The economic costs to Pakistan from poor water and sanitation, floods, and droughts are conservatively estimated at 4 percent of the GDP, i.e. around $12 billion per year, states World Bank’s report “Pakistan—getting more from water”. In comparison, Pakistan’s latest IMF bailout package is worth just $6 billion over a period of more than 3 years.
The loss to economy is driven from inadequate water supply and sanitation, flood damage to property, and water scarcity in agriculture. Other water-related economic impacts, such as loss of ecosystem services and the indirect costs of water-related disasters are additional, suggesting the total economic costs of water insecurity are even higher.
The costs are associated with healthcare, lost work time due to water-related illnesses, lost work time due to a lack of improved water supply and sanitation, and premature mortality. These losses are about three times higher than the estimated economic costs of water scarcity for agriculture, salinity, and flood damage combined, suggesting that inadequate water services are the biggest water-related drag on the Pakistani economy.
According to the report, flooding causes direct financial losses because of infrastructure damage and temporary reduction in agricultural and business productivity. The 2010 flood caused losses estimated at $10.5 billion, or 6 percent of the year’s GDP. Post-flood reconstruction and recovery can, however, stimulate economic growth, and estimates of the average annual economic losses associated with floods range from $800 million to $1.8 billion as per World Bank report 2015; considerably less than 1 percent of GDP.
The economic costs of water scarcity to agriculture are significant – estimated to be at least $600 million annually, considering the impact on irrigation production and not rainfed production and ignoring the likely significant indirect economic losses. The cost of soil salinity to agriculture is also significant; estimates for 2004 alone suggest losses of $250 million to $700 million (World Bank 2006). Soil salinity is worsening and poses a serious long-term threat to agriculture.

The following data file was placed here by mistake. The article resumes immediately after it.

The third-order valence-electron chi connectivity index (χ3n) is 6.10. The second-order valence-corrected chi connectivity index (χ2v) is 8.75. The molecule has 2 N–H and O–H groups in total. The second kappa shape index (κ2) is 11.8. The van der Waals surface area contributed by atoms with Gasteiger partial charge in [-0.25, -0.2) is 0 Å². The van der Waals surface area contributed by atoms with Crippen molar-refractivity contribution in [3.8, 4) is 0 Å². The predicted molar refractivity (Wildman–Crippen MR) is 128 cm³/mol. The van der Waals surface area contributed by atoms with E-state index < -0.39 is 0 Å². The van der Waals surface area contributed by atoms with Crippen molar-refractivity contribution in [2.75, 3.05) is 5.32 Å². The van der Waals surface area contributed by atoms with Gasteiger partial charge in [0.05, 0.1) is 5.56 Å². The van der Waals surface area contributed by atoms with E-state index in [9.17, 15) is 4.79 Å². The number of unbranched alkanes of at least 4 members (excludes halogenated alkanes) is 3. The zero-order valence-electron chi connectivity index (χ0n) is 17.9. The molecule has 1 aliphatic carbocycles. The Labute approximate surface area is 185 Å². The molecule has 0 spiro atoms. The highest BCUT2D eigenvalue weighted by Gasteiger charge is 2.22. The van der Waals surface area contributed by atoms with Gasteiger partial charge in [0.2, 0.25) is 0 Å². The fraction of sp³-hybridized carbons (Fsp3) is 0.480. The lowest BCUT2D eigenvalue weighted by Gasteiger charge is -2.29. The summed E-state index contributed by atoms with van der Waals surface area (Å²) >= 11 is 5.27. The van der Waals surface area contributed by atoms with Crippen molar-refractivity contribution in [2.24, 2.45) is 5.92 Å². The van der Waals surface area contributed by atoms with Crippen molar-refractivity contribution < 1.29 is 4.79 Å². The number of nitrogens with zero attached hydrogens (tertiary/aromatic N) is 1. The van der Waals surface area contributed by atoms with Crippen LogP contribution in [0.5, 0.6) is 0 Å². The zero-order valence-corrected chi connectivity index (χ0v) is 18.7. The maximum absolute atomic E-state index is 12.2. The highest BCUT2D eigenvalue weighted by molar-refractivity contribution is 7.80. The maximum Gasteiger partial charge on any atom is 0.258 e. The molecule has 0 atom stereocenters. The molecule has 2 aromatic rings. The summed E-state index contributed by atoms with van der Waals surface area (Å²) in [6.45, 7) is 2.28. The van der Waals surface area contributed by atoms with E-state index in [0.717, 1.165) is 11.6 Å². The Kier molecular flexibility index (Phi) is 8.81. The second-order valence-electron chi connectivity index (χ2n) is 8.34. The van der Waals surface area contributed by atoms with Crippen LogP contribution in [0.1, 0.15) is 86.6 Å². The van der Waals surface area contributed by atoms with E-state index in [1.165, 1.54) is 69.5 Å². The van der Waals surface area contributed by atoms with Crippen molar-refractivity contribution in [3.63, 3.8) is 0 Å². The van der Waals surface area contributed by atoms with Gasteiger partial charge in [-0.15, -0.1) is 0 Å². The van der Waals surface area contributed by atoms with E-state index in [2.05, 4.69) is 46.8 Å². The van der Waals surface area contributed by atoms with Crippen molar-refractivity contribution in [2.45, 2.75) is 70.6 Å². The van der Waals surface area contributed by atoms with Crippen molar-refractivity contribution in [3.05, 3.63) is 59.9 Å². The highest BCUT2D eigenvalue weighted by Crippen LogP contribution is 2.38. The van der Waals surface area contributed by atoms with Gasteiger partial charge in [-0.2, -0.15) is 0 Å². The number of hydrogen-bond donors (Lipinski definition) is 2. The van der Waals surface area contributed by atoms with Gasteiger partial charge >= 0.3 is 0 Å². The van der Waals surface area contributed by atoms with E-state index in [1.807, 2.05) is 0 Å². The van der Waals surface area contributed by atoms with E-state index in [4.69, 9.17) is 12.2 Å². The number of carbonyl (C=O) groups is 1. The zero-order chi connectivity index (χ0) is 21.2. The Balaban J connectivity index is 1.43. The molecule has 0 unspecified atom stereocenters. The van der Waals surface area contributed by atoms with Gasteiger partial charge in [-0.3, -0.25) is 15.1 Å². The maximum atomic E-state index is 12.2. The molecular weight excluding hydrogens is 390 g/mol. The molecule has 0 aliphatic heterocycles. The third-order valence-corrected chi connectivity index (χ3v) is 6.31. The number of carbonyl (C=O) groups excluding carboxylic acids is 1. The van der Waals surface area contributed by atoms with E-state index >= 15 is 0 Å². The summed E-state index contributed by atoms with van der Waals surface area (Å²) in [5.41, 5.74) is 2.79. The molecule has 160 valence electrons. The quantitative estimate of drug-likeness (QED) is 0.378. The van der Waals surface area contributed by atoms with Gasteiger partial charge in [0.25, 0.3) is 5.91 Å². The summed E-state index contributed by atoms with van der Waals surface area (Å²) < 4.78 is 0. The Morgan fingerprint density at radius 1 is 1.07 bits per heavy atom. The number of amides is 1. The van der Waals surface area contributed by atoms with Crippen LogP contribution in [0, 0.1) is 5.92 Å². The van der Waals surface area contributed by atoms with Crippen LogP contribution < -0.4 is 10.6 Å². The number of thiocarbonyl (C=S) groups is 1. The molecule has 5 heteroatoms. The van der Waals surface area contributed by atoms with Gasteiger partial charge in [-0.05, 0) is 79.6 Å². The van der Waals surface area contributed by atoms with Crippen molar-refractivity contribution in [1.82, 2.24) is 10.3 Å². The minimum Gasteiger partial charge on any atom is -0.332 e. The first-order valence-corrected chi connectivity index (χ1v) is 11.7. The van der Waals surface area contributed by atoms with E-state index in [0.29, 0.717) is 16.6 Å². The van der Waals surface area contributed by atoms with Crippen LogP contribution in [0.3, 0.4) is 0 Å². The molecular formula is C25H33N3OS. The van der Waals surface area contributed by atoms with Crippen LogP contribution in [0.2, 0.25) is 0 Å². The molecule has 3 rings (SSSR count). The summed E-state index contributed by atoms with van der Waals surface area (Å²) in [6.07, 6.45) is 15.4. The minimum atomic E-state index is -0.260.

Degradation of the Indus Delta has been estimated to cost over US$2 billion annually because of foregone ecosystem services. Environmental degradation in Sindh alone costs an estimated 4 percent to 6 percent of provincial GDP. Around half of this is agricultural loss caused by water-logging and salinity, and half lost to delta ecosystem services (including from mangrove forests and fisheries).
The national costs of water-related environmental degradation are likely to be of a similar magnitude, given the economic costs of groundwater depletion, land subsidence, widespread water pollution, and inadequate environment water allocations for rivers and lakes.
Pakistan is Water Stressed Country
Pakistan is commonly considered to be both water-scarce (low water availability per capita) and water-stressed (high water withdrawals relative to water availability). However, in each case, important aspects of Pakistan’s water situation are commonly overlooked.
Most water scarcity assessments ignore that 24 percent of the total resource is internally generated (including rainfall recharge to groundwater). Average availability has been declining with the rising population for many decades, but also varies annually with climate fluctuations.
Surprisingly, the average annual water withdrawal per capita is currently around 885 cubic meters in Pakistan, compared to around 600 cubic meters in India, 420 cubic meters in China, and 560 cubic meters in Turkey. For Pakistan, this value includes a significant double-counting error between surface and groundwater. Adjusting for this indicates net withdrawal per capita is around 655 cubic meters.
There are 32 countries with less water per person than Pakistan. Across these countries, the average per capita gross domestic product (GDP) is 10 times that of Pakistan. Only six of these 32 water scarce countries are poorer than Pakistan, which include all African nations with little irrigation investment and a heavy reliance on traditional rainfed agriculture.
What is the Solution?
There is no single simple solution to address water security in Pakistan. It will take a concerted effort on many fronts by all governments and water users over many years. Large infrastructure gaps must be addressed, which require significant financial resources. Provincial-level water sector financing has increased in recent years, but federal financing has declined significantly in proportional terms.
Collectively, sector financing is well below recommended levels. This is the case for major infrastructure, reforms, and institutional strengthening; urban services; flood mitigation; and environmental management.
Pakistan’s National Water Policy (2018) outlines many of the required reforms and investments to improve water security. It can provide a platform for increased sector dialog, especially between the provinces, but also among diverse stakeholders within the provinces. Establishing an implementation plan for the National Water Policy that identifies agreed priority actions with clear responsibilities is critical.
The National Water Council should establish long-term social, environmental, and economic objectives for the management of the Indus Basin water resources in the national interest that guide cooperative basin planning as well as provincial water management.